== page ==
By Rob McBride
TASHKENT, Uzbekistan, 11 NOVEMBER 2010 - In the boys and girls dormitory huts of the Kimyogar Summer Camp, the young campers appeared to be taking an afternoon nap. However, the intermittent giggles and elbow nudges hinted that all was not as it seemed.
|VIDEO: UNICEF correspondent Rob McBride reports on a nationwide disaster-preparedness training programme for young people in Uzbekistan. Watch in RealPlayer|
Suddenly, the adult camp leaders an turned on the lights and drew back of curtains, and the children sprung into life. With well-rehearsed swiftness, they jumped up and scurried beneath their beds, demonstrating how they would react during a real earthquake. After taking a few moments to regain composure, all the children got dressed and filed out of the huts into the bright sunshine of a glorious summer afternoon.
Disaster is unpredictable
For these children, the drill was a fun part of their annual summer camp, but the lessons being learned were very serious.
“After we go outside, we gather in the area they tell us,” explained eleven-year-old Kasimov Ravshan, “So they can make sure we are all accounted for.” In addition to learning about earthquakes, Kasimov was able to describe the drill for surviving a flood and how to tackle a fire - if small enough - while summoning help.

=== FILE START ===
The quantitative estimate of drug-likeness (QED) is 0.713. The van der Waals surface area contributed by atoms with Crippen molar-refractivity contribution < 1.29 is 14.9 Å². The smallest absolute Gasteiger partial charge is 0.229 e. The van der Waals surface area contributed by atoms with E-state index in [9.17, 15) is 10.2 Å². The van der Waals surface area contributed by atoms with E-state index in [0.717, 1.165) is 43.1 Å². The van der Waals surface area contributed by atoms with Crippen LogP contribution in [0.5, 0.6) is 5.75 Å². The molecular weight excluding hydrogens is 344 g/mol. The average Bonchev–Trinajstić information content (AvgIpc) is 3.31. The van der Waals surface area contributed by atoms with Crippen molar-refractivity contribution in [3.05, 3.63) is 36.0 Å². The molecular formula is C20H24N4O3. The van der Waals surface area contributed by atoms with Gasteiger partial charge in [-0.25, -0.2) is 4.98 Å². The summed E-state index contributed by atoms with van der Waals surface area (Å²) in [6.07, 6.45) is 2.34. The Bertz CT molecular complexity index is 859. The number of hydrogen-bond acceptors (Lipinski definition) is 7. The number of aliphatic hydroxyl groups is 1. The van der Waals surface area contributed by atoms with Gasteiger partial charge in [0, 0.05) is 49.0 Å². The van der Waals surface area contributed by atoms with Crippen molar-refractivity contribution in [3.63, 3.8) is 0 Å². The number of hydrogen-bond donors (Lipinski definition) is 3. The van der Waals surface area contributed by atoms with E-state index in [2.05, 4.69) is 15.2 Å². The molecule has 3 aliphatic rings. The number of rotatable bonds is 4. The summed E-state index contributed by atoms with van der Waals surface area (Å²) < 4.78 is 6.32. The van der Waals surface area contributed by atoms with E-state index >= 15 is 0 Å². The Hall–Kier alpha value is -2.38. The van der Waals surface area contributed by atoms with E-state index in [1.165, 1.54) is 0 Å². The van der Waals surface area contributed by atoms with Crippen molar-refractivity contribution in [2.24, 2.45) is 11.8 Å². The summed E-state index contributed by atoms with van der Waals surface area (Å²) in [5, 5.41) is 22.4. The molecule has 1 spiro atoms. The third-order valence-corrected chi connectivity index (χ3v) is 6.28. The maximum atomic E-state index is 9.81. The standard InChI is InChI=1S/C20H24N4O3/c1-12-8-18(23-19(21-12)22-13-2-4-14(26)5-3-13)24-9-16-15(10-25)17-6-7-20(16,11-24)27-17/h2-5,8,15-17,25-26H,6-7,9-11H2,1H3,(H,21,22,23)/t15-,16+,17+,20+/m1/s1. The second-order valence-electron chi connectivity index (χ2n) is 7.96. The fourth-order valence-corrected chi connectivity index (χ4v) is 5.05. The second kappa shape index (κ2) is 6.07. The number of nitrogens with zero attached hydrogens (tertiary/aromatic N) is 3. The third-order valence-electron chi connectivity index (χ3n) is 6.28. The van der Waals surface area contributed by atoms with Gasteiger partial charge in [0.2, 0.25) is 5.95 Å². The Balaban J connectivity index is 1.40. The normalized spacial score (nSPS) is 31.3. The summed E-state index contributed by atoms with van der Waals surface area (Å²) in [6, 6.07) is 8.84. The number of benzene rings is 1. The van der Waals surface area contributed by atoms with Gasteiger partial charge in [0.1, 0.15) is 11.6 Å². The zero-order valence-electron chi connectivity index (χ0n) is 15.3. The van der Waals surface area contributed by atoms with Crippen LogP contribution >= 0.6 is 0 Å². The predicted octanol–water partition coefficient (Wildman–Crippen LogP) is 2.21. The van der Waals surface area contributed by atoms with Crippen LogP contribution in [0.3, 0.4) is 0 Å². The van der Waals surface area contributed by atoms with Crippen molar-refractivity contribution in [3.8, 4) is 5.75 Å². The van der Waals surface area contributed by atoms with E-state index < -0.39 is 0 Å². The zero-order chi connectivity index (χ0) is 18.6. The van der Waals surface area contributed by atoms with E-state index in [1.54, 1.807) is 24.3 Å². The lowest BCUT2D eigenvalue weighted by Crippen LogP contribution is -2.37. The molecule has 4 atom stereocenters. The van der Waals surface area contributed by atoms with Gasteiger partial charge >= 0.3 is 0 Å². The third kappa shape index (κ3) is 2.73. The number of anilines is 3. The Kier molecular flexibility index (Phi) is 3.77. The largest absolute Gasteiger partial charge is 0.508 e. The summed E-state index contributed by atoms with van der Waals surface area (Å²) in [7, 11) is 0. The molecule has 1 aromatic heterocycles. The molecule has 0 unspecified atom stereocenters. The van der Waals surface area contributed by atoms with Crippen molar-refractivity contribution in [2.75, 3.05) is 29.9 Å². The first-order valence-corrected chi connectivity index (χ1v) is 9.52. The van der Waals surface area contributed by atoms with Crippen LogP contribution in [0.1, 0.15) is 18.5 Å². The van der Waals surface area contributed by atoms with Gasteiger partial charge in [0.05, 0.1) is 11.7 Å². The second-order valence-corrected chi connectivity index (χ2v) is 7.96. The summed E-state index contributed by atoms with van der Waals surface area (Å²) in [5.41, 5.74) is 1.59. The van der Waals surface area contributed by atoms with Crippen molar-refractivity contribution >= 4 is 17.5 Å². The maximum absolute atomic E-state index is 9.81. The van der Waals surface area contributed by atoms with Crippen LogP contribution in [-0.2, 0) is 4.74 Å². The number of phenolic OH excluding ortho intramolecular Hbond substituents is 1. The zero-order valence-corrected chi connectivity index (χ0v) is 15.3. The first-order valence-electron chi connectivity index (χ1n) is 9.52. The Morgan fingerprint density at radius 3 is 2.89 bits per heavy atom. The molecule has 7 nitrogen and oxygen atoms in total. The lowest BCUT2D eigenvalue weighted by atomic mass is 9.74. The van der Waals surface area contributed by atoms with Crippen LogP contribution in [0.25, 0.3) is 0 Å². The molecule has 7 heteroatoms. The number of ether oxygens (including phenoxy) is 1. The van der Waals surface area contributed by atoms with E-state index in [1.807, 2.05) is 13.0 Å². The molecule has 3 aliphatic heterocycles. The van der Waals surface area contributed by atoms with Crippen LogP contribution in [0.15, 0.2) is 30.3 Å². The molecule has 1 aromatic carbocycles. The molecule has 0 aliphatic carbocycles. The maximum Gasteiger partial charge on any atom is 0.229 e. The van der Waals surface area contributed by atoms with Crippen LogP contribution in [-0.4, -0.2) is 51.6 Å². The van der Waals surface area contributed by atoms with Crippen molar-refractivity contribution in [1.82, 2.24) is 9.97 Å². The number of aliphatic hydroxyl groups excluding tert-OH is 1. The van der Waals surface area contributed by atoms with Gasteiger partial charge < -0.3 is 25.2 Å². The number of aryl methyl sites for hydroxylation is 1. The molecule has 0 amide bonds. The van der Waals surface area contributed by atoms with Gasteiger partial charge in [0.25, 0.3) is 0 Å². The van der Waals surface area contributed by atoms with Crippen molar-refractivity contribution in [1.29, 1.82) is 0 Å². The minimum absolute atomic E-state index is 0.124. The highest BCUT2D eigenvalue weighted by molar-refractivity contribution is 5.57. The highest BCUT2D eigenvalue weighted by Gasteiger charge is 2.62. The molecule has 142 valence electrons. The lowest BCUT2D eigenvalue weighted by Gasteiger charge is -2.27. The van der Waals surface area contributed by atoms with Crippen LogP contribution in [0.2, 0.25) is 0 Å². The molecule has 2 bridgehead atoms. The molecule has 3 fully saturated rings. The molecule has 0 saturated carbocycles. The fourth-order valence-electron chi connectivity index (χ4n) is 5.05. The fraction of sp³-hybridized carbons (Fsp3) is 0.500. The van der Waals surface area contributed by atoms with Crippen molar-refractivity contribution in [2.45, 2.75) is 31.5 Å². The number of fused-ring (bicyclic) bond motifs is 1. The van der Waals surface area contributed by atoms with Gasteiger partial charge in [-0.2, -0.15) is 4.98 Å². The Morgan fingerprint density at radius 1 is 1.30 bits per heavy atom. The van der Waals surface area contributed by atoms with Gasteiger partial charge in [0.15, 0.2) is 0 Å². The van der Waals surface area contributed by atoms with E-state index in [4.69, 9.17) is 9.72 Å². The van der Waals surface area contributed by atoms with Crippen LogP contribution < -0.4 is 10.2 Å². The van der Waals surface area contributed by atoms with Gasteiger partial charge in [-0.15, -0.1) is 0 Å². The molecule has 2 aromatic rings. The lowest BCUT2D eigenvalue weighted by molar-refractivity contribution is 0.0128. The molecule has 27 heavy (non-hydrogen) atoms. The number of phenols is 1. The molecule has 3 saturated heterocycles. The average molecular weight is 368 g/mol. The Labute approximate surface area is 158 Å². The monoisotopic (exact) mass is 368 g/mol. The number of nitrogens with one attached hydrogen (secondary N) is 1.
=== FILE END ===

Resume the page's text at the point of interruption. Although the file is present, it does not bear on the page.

Here, at the annual two week camp for five to fourteen year olds in the Bostonlik district, it’s difficult to imagine disasters amidst such beauty. Still, the memorial for the devastating 1966 earthquake in nearby Tashkent is a reminder of what can happen.
|© UNICEF video|
|A volunteer learns how to pull a gas mask over his head at the Kimyogar Summer Camp in Tashkent region, Uzbekistan.|
The far more recent emergency resulting from violence in neighbouring Kyrgyzstan, which prompted a huge influx of refugees, also illustrated the unpredictable nature of events in this part of the world.
Prepared for the worst
Supported by UNICEF and the Humanitarian Aid and Civil Protection department, the Government has embarked on a nationwide training program for young people in Uzbekistan, to enable them to deal with future disasters - instead of being victims of one.
Reaching communities largely through the school system, more than 300,000 children so far have been taught about disasters and how to prepare for them. They in turn have been taking the messages back to their families.
“During term time, these kinds of exercises are conducted extensively,” explained Husniddin Aglayev, the head of the Civil Protection Training Centre in the Tashkent region. “The children take home materials to share with their families, so we get the message out to the wider community.”
With more than half the country prone to quakes, it is an important message to learn and the younger the better. Although only ten years old, Ganieva Madina, told us she had already experienced one. “It was a small quake and I slept through it,” she explained. “My mum told me about it afterwards and I think we are now prepared if a big one happens.”
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